Mongolia's approach toward the development and the dissemination of information and its policies concerning the degree of access to, and influence allowed from, other countries were undergoing significant change in the late 1980s as, particularly in 1989, official views concerning themes, events, and leading personalities in Mongolia's recent and early history were undergoing substantial revision. Many of these new interpretations were opening the way to further research on the Mongolian cultural heritage, an area previously regarded as sensitive because of its potential for arousing "nationalistic" emotions. Echoing similar events in the Soviet Union, these developments were in keeping with the political trend toward openness and democratization.
At the Nineteenth Party Congress in 1986, Batmonh described the media as powerful "tools of openness" that were "to influence the formation of public opinion, foster a creative atmosphere in society, and inspire an active approach to life in the individual." Recognizing the chief role of the media as being to educate and to inform as well as to direct the population toward the goals and program developed by the party, Batmonh and the senior party leadership also appeared to be using media channels for improving the performance of party and government organizations. There was a new emphasis on exposing the shortcomings in economic performance and on making "the real state of affairs" known. In December 1986, Batmonh launched an attack on "bureaucracy, stagnation and passivity," calling instead for "a new and creatively courageous approach to work in an atmosphere of openness, frankness, justness and principledness." By mid-1987, the press included exchanges of letters between readers and responsible officials discussing examples of bureaucracy and government inefficiency.
At the key December 1988 Central Committee plenary session, Batmonh said that the media needed to foster in people "a scientific world outlook and further raise their social consciousness." He also extended the scope of il tod (openness), Mongolia's version of glasnost, to include a critical reappraisal of questions about Mongolian history and society by filling in the so-called "blank spots." In addition to criticisms of Tsedenbal, Political Bureau resolutions emanating from the plenary session stressed the importance of Mongolia's cultural heritage. In a major departure from the past, the party was instructed to preserve the national culture carefully and to transmit it to the next generation. Even Chinggis Khan, whom the Soviet Union repeatedly had identified as a "reactionary figure," was given an honored place in Mongolian history as founder of the nation. A two-volume biography of Chinggis, published in China's neighboring Nei Monggol Autonomous Region in 1987, reportedly was in great demand by young Mongolians.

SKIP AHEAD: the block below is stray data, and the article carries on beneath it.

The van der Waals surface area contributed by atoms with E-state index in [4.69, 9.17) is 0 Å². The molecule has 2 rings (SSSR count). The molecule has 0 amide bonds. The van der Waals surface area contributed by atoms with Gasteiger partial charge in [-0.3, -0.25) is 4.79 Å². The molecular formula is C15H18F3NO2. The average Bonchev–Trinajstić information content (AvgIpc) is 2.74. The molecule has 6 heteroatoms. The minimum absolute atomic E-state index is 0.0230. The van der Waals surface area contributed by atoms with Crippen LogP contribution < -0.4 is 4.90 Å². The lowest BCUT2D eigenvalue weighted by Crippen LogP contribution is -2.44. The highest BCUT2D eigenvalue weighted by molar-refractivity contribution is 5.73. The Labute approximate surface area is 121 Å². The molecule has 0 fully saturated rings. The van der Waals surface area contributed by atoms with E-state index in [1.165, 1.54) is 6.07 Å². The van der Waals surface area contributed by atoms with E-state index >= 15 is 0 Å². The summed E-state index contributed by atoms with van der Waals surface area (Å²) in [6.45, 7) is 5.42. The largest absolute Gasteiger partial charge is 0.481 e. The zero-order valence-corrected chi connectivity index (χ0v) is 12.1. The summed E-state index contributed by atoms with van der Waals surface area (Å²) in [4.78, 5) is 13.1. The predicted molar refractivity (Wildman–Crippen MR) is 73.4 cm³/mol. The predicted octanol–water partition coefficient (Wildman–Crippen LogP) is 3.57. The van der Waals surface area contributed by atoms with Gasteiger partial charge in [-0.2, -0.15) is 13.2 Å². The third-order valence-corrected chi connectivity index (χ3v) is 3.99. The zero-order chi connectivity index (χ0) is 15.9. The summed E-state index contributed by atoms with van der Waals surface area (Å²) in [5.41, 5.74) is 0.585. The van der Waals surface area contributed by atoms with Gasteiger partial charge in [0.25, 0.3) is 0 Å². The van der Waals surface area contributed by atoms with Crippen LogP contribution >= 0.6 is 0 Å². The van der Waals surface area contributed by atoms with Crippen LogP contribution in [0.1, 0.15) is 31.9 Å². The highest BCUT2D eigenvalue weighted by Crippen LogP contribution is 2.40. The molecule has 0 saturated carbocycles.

Underlying the party's new information policy--espousing critical thinking, intellectual vitality, and national pride--was the intention to inspire and to involve the entire population in the party's developmental program. The media carried the party message throughout society through press, radio, television, publishing outlets, vocational and social clubs, films, and libraries. The selection of thematic material was being supervised closely in the late 1980s, but, in comparison with the Tsedenbal years, a relaxed atmosphere toward the media was apparent.
Channels of communication were government-owned and government-operated; information and propaganda were woven together in news, educational material, and entertainment. The most important body directing the media was the Press Agitation and Propaganda Section (Agitprop) of the party Central Committee. Agitprop, in conjunction with the Council of Ministers, published Unen (Truth), established in 1920. It was the most widely read newspaper; in 1988 it had a circulation of 170,000 and was published six days a week. The weekly publication of the Unen newspaper organization was Shine Hodoo (New Countryside), aimed at the rural population. Unen also published eighteen issues annually of the popular satirical magazine, Toshuul (Woodpecker), which featured cartoons and light reading material. Namyin Amdral (Party Life), with a circulation of 28,000, has served since 1923 as the Central Committee's monthly ideological organ. Ediyn Dzasgiyn, Asuudal (Economic Questions), also published by the Central Committee, carried speeches and documents concerned with political and economic affairs and was published in eighteen issues annually. Another party periodical, Uhuulagch (Agitator), emphasized propaganda material and was published bimonthly, with a circulation of 34,000 in the late 1980s.